#3. Animal Mind-Control Machines
Probably every cartoon villain ever invented some mind-control caps, and why not? What better way to get people to do your bidding than to just not give them any other choice? It's a perfect villain scheme.
Unless you're using it for sexual assault purposes, anyway.
On a probably unrelated note, scientists at Stanford have discovered that they can use colored lights to control the minds of mice. It's a field called optigenetics -- using light to control the mind. They were able to attach a device into the mice's brains so that when a blue light was shone on it the mice would run in a counter-clockwise circle.
Watch the video until about :20 seconds in, when that mouse totally realizes that he has no clue why that just happened:
Harvard, not to be outdone by their Ivy-League rivals, took it a step further and created a system that allowed them to cause roundworms to travel in various directions, stop completely, or even lay eggs on command.
Laser-controlled worms will be the hit toy of Christmas, 2019.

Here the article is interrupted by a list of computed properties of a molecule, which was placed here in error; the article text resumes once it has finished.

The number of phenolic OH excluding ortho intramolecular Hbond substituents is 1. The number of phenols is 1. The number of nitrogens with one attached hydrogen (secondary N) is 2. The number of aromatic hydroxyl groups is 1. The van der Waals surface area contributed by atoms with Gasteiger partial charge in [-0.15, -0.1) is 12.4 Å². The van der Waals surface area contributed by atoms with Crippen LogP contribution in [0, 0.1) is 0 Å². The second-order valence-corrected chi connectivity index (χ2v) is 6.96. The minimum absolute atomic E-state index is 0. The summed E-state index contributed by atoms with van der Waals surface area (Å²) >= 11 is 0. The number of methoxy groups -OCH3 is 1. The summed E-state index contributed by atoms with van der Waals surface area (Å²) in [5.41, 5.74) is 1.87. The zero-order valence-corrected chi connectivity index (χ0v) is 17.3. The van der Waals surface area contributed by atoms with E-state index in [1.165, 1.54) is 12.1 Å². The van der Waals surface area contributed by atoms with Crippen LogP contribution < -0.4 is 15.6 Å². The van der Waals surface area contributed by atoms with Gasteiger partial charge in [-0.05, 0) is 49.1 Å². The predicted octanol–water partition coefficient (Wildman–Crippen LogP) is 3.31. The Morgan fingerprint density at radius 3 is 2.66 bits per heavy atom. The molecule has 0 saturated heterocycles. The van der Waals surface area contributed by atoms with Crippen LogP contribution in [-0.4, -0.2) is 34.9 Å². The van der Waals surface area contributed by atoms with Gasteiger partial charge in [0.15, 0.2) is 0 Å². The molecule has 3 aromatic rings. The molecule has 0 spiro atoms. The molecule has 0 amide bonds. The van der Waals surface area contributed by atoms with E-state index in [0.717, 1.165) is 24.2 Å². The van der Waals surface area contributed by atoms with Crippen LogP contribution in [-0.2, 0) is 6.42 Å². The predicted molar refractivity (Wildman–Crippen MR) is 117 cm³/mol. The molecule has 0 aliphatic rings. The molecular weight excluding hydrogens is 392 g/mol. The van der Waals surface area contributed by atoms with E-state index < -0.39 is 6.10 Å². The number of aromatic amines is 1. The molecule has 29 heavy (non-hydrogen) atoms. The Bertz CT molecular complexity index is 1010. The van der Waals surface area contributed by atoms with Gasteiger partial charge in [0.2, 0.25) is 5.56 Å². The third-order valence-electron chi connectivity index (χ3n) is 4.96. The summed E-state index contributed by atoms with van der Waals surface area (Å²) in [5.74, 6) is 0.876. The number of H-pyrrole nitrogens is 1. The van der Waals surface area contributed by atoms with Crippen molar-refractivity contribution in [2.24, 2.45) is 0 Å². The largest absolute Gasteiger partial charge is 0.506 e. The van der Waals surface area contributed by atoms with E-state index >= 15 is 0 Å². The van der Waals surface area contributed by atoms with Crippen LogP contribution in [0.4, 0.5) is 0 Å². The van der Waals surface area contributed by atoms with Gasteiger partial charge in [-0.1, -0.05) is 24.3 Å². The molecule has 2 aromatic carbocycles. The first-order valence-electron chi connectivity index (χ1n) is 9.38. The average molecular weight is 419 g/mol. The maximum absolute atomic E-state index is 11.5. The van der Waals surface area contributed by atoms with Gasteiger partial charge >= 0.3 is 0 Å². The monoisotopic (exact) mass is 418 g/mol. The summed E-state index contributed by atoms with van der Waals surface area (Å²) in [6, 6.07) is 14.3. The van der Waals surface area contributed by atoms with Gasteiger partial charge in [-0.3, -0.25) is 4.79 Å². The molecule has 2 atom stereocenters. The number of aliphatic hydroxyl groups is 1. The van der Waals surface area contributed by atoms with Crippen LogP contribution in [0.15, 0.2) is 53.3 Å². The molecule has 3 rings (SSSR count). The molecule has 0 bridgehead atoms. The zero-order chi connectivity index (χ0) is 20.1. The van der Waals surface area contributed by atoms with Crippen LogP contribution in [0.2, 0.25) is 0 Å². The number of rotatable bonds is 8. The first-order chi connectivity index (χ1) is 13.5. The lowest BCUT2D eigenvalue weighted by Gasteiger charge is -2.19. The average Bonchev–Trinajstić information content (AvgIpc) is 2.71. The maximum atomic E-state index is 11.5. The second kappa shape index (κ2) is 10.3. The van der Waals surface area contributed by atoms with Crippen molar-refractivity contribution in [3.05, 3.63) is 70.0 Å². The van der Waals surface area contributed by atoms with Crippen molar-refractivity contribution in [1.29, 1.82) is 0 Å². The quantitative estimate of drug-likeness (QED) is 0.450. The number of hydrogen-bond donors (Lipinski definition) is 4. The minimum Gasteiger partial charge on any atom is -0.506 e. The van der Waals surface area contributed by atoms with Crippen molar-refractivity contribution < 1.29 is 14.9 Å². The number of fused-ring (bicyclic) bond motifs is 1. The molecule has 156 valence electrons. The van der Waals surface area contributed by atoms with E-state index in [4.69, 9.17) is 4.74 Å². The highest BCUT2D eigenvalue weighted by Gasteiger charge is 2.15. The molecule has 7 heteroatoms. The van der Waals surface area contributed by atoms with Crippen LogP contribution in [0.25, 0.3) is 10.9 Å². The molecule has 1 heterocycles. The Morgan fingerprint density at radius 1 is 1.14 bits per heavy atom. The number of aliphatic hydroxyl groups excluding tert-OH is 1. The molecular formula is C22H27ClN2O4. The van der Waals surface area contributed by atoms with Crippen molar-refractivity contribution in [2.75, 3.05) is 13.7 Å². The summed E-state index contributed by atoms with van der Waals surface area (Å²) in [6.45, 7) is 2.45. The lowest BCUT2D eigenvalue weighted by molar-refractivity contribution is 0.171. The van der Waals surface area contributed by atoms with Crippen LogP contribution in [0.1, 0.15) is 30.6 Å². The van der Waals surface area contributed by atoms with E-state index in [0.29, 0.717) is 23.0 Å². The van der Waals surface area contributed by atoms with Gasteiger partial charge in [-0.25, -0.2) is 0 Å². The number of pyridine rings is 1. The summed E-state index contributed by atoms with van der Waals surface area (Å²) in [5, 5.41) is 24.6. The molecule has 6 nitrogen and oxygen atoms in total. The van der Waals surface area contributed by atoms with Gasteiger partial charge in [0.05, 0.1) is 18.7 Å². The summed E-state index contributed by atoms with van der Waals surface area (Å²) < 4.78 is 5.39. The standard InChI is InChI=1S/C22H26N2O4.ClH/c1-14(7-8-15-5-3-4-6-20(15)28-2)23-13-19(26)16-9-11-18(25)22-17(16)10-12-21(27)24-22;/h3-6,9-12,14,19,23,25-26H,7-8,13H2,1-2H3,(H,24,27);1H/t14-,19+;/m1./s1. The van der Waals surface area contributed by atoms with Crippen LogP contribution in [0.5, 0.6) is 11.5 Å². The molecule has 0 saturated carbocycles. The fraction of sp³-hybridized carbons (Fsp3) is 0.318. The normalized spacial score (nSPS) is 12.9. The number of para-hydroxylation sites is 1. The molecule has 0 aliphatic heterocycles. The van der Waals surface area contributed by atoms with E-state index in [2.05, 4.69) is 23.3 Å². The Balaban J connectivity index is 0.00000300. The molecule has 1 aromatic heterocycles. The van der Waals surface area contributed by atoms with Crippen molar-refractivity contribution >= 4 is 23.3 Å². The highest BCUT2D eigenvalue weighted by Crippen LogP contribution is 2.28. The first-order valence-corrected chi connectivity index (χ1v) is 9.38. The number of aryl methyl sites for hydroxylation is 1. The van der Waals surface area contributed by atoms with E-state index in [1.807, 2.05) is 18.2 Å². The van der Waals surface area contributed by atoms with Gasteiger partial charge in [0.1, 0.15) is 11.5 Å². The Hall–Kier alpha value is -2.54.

But then Oxford University blew both of them away when they went Total Recall on some flies and gave them false memories of a bad experience they never actually had.
What Were They Thinking?
You may be wondering what the point of all this research is, besides terrifying small animals. The fact is, optigenetics could be one day used to re-program the human brain to help people with brain diseases like Parkinson's. It may even potentially be able to accurately control prosthetic limbs as though they were real. Because, you see, the ultimate goal of optigenetics is two-way communications. That is, they want to be able to both read your mind as well as writing to it. According to those familiar with this whole ridiculous undertaking, "In theory, two-way optogenetic traffic could lead to human-machine fusions in which the brain truly interacts with the machine, rather than only giving or only accepting orders."
Which sounds an awful lot like "collaboration with our robot enemies" to us.
From there, it's only a matter of time before some mad scientist creates mind-controlled bears to round up his future human slaves.
"You're going to have to come with me, sir."
#2. Titanium Tooth Dogs and a Cyborg Eagle